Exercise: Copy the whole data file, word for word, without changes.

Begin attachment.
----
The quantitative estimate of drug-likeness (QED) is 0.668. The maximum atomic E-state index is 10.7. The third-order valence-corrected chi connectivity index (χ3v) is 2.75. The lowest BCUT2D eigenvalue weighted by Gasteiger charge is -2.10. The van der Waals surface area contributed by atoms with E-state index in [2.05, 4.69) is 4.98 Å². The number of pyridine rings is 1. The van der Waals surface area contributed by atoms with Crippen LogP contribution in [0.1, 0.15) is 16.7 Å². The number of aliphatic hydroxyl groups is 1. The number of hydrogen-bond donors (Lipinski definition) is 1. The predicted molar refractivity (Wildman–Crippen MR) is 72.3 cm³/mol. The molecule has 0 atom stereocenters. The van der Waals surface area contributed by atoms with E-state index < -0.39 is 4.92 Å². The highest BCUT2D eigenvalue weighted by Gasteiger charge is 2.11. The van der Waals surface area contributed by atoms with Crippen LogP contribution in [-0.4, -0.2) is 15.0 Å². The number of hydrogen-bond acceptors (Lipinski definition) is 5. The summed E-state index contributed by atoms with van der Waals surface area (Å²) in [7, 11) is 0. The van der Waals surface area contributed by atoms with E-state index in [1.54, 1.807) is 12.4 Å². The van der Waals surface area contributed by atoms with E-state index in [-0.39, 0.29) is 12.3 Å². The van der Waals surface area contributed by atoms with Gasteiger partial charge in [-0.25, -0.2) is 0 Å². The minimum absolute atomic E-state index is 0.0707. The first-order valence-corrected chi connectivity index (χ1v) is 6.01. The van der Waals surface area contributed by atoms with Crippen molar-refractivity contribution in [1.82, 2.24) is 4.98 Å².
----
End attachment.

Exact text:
The quantitative estimate of drug-likeness (QED) is 0.668. The maximum atomic E-state index is 10.7. The third-order valence-corrected chi connectivity index (χ3v) is 2.75. The lowest BCUT2D eigenvalue weighted by Gasteiger charge is -2.10. The van der Waals surface area contributed by atoms with E-state index in [2.05, 4.69) is 4.98 Å². The number of pyridine rings is 1. The van der Waals surface area contributed by atoms with Crippen LogP contribution in [0.1, 0.15) is 16.7 Å². The number of aliphatic hydroxyl groups is 1. The number of hydrogen-bond donors (Lipinski definition) is 1. The predicted molar refractivity (Wildman–Crippen MR) is 72.3 cm³/mol. The molecule has 0 atom stereocenters. The van der Waals surface area contributed by atoms with E-state index < -0.39 is 4.92 Å². The highest BCUT2D eigenvalue weighted by Gasteiger charge is 2.11. The van der Waals surface area contributed by atoms with Crippen LogP contribution in [-0.4, -0.2) is 15.0 Å². The number of hydrogen-bond acceptors (Lipinski definition) is 5. The summed E-state index contributed by atoms with van der Waals surface area (Å²) in [7, 11) is 0. The van der Waals surface area contributed by atoms with E-state index in [1.54, 1.807) is 12.4 Å². The van der Waals surface area contributed by atoms with E-state index in [-0.39, 0.29) is 12.3 Å². The van der Waals surface area contributed by atoms with Gasteiger partial charge in [-0.25, -0.2) is 0 Å². The minimum absolute atomic E-state index is 0.0707. The first-order valence-corrected chi connectivity index (χ1v) is 6.01. The van der Waals surface area contributed by atoms with Crippen molar-refractivity contribution in [1.82, 2.24) is 4.98 Å².